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Why Swimming is Different from Other High School Sports

Why Swimming is Different from Other High School Sports

By Joe Auer

 

"Hey coach, I am thinking about going out for swimming this year. Is there anything I need to do to get ready?

Like many other high school swim coaches, I hear this a couple times a year from students that think that just because they grew up here in Florida, swimming in their backyard pool, that swimming will be an easy sport to compete in. While this *might* be true in states where swimming isn't quite as popular, like say North Dakota, in the state of Florida swimming is an ultra-competitive, year-round sport featuring some of the world's best athletes.

Already at the Top of Their Sport

Let me put this in perspective for you, if high school basketball was like high school swimming, then the high school basketball players would be going up against NBA players. If high school football was like high school swimming, then the football team would be lining up against NFL players.

Um, what?

Florida high school swimming features some of the very best swimmers in the United States: athletes already at the very top of their sport. Many of the swimmers in the high school pool have already traveled the world, representing their country while competing in international competition.

Let's take 2012, for example. In the high school pool, you had Joseph Schooling, Missy Franklin, Katie Ledecky, (all Olympians). And if you think they were the exception to the rule, the state of Florida had over 100 high school swimmers go to the US Olympic Trials, all with an equal opportunity of making the 2012 US Olympic Team. In 2016, Florida had over 150 swimmers (and a good amount were high school age) attend the US Olympic Trials.

Less than one-half of 1% of the nation's swimmers qualify for the U.S. Olympic Trials, so when I say these high schoolers are some of the best swimmers in the nation (and therefore the world) I mean it.

 

And during non-Olympic years, Florida high school swimming sees numerous swimmers representing the United States, Jamaica, Canada, Trinidad and Tobago, and many other countries in international competition at championships like the Junior World Cup, the Asian Games, the Commonwealth Games, etc.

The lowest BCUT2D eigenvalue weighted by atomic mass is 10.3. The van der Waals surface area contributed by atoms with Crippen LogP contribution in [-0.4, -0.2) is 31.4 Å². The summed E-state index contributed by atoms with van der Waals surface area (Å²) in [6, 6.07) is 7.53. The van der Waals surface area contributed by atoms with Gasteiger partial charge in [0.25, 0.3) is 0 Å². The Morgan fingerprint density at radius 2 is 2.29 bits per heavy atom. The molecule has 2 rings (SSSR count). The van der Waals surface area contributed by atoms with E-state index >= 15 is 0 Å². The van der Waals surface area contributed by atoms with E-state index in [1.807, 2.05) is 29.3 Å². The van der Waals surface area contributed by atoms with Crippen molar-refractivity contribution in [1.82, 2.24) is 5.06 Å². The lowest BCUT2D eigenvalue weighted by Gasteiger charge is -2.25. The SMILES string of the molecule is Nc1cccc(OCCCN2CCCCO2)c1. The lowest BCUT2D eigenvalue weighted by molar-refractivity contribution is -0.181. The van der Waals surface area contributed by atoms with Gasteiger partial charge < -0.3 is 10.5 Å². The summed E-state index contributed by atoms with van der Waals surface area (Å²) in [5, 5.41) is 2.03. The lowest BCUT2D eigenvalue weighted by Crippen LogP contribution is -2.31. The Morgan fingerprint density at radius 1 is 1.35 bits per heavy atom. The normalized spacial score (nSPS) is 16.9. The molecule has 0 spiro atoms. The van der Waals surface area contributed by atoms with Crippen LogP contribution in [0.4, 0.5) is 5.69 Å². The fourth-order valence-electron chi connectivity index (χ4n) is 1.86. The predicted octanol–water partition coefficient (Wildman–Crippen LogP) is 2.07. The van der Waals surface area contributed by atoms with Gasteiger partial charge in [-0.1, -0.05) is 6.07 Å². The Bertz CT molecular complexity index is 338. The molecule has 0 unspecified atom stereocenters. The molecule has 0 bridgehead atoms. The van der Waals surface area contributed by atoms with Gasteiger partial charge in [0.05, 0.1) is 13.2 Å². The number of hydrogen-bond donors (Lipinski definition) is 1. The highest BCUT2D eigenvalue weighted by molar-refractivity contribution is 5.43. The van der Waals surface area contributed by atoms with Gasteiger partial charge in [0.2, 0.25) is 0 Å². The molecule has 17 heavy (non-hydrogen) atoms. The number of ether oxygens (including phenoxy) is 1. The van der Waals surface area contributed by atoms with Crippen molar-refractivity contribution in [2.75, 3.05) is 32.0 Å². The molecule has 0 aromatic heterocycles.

Just earlier this year, Talia Bates, Katie Schorr, Caitlin Brooks, Caroline Cooper, Julian Hill, Hayden Curley, and Brendan Driscoll (all high schoolers in Florida) traveled to Ireland to represent Team USA in international competition. (And a few walked away with gold!)

These swimmers are already at the top of their sport, in that 1% of the best of the best, and we will see many of their names at the 2020 Olympics, whether representing the US or their family's home country.

Multi-year Training Cycles

So, when a regular, non-swimming student says, "Hey coach, is there anything I need to do to come out for the swim team?" all I can think of is: Yeah, get in a time machine and travel back several years and join a really good competitive year-round swim team. 

Now, I'm not saying it is flat-out impossible for a nonswimmer to catch up in just the 4 years of high school, but in my 27 years of coaching swimming off and on, I've only had one "walk-on type" ever be super successful at the high school level. Jim Kostowicz was a surfer whom I talked into swimming year-round in high school because he appeared to be a freak of nature (in a good way!). My hunch was correct and due to his natural athleticism, tall physique, and feel for the water, Jim went from surfer to Olympic Trial qualifier, high school state champion, and Division I college recruit. 

Jim was the rare exception, though, because for just about every other walk-on, they may attend practice for the season, but they will struggle to qualify for any post-season swimming. The season is just way too short! There are just too many elite, year-round swimmers competing in the state of Florida.

And just like a racecar looking to shave hundredths of a second off its lap time, these high-level swimmers are already so honed in on their stroke and so well-trained that they have reached a level where they are just tweaking the tires looking to shave off time. They have already spent years leading up to this point. In fact, coaches talk about the "quad cycle" between Olympic years. We're looking at a four-year training cycle for our faster athletes, and for our younger athletes, we're looking at a yearlong training cycle, split into two parts-- short course season and long course season.

The swimmer development begins long before a student ever reaches high school age. In fact, they most likely have been putting in years of 2-3 hours of practice a day six days a week (plus mornings), as well as dryland conditioning, weights and running long before the student ever sets foot on the high school campus. (This is why it is vital to have a strong, local year-round swim team as a feeder program for the school.)

 
    
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